Kentucky governor announces departure of commissioner running troubled juvenile justice agency

FRANKFORT, Ky. (AP) — Kentucky Gov. Andy Beshear on Thursday announced the pending departure of the state’s juvenile justice commissioner but said a series of policy actions within the past year had created a “good road map” for the troubled agency.

Juvenile Justice Commissioner Vicki Reed submitted her resignation effective at the start of next year, the governor said at a news conference. Reed became a lightning rod for criticism as the state-operated system struggled to quell violent outbursts at some juvenile detention centers. The governor on Thursday called for a coordinated effort with state lawmakers to continue dealing with the agency’s issues.

Fresh off his reelection victory last week, the Democratic governor offered an upbeat message about the Bluegrass State’s future for additional economic gains. He began his press conference, as he typically does, by announcing the latest economic development projects landed by the state.

“This is the brightest, most optimistic opportunity that I’ve certainly seen in my lifetime for where we can go as a state, lifting up all of our people and moving us all, not right or left, but forward together,” the governor said.

Beshear also announced the departures of several administration officials as he prepares for his second four-year term. Some reshuffling is typical as any governor pivots from the first term to a second one and as some officials seek new opportunities.

In another notable departure, Jeremy Slinker is stepping down as director of Kentucky’s emergency management agency to take a job with the Federal Emergency Management Agency, the governor announced. He praised Slinker as a “nonstop worker,” saying he “couldn’t have had a better partner” in dealing with the aftermath of devastating tornadoes that hit parts of western Kentucky in late 2021, followed by massive flooding that inundated sections of eastern Kentucky in 2022.

But the biggest shakeup was the announcement that Reed will leave the Department of Juvenile Justice. The agency has undergone a number of leadership changes in the past several years, and Reed was hired by Beshear as commissioner in 2021. The state has already started the search for her successor.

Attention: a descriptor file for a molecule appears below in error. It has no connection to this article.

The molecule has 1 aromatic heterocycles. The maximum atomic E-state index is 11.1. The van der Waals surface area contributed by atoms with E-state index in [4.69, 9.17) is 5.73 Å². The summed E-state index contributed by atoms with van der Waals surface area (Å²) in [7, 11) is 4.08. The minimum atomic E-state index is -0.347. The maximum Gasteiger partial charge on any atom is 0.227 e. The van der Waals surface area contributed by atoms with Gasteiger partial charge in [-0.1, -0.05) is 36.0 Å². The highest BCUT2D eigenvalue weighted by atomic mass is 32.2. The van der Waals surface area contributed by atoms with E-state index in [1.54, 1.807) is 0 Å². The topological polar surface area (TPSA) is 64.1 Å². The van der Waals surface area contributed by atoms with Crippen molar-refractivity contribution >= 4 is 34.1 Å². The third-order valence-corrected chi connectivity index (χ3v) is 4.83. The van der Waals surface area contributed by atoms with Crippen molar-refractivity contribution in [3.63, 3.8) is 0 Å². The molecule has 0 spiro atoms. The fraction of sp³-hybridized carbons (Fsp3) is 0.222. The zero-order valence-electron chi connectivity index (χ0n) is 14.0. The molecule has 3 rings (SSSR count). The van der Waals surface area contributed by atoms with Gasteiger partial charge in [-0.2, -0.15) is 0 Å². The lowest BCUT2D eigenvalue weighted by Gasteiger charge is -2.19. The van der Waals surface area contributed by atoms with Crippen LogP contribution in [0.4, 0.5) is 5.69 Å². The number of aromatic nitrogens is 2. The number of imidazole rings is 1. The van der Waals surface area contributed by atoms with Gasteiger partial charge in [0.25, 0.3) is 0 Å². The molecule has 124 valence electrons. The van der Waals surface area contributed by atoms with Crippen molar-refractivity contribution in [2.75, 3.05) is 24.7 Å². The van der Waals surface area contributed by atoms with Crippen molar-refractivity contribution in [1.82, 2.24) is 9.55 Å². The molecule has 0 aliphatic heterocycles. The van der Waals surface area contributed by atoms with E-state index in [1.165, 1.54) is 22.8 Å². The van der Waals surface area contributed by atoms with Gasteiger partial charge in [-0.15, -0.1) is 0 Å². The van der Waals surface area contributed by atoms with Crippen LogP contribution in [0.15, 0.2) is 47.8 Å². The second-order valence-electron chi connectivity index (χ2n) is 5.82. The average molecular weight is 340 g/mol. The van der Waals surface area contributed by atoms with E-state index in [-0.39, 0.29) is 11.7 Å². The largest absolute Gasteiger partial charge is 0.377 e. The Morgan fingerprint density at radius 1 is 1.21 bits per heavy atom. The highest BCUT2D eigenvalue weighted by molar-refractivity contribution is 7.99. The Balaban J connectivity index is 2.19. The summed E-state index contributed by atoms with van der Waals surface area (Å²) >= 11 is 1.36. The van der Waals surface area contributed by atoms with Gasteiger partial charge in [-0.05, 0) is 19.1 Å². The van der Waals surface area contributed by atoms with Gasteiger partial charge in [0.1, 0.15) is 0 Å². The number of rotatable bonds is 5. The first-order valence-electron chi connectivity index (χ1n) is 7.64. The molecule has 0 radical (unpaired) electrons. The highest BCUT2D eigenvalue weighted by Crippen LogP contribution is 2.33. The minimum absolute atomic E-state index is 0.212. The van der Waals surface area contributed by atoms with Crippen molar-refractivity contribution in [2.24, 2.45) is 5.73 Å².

“We appreciate all of her efforts in pushing through preexisting challenges and helping us make some of the most significant changes since the creation of DJJ,” Beshear said. “I know it hasn’t been easy for Vicki Reed to push through. But every day she’s shown up and tried to do her best and I’m grateful for that.”

Kentucky’s juvenile justice system has struggled to house increasing numbers of youths accused of violent offenses. The result was a string of assaults, riots and escapes.

A riot broke out last year at a detention center, causing injuries to some young people and staff. Order was restored after state police and other law enforcement officers entered the facility. In another incident, some juveniles kicked and punched staff during an attack at another center.

Beshear responded with a series of policy changes to try to quell the violence. He announced that male juveniles would be assigned to facilities based on the severity of their offenses, and “defensive equipment” — pepper spray and Tasers — was provided for the first time so detention center workers could defend themselves and others if attacked. The juvenile justice agency hired a director of security, and visitor screenings were bolstered to prevent drugs or other dangerous items from infiltrating detention centers.

The state’s Republican-dominated legislature passed legislation and pumped additional money into the system to try to overcome the chronic problems. The legislation added stricter rules for youths charged with or convicted of violent crimes. Lawmakers appropriated money to boost salaries for juvenile justice employees, hire more DJJ correctional officers, upgrade security at detention centers and increase diversion and treatment services for detained youths. The appropriations reflected much of the funding requests from Beshear’s administration to retain and recruit workers in the understaffed facilities.

“I think we’ve got a good road map for DJJ,” Beshear said Thursday when asked what’s next for the department. “I believe that if we continue to work the plan in coordination with the General Assembly, that we are already in a better place and we are getting to a better place.”

The agency came under criticism in recent months for, among other things, improperly locking youths in isolation because of understaffing and for misuse of pepper spray by corrections officers, according to the Lexington Herald-Leader, which has reported extensively on the issue.

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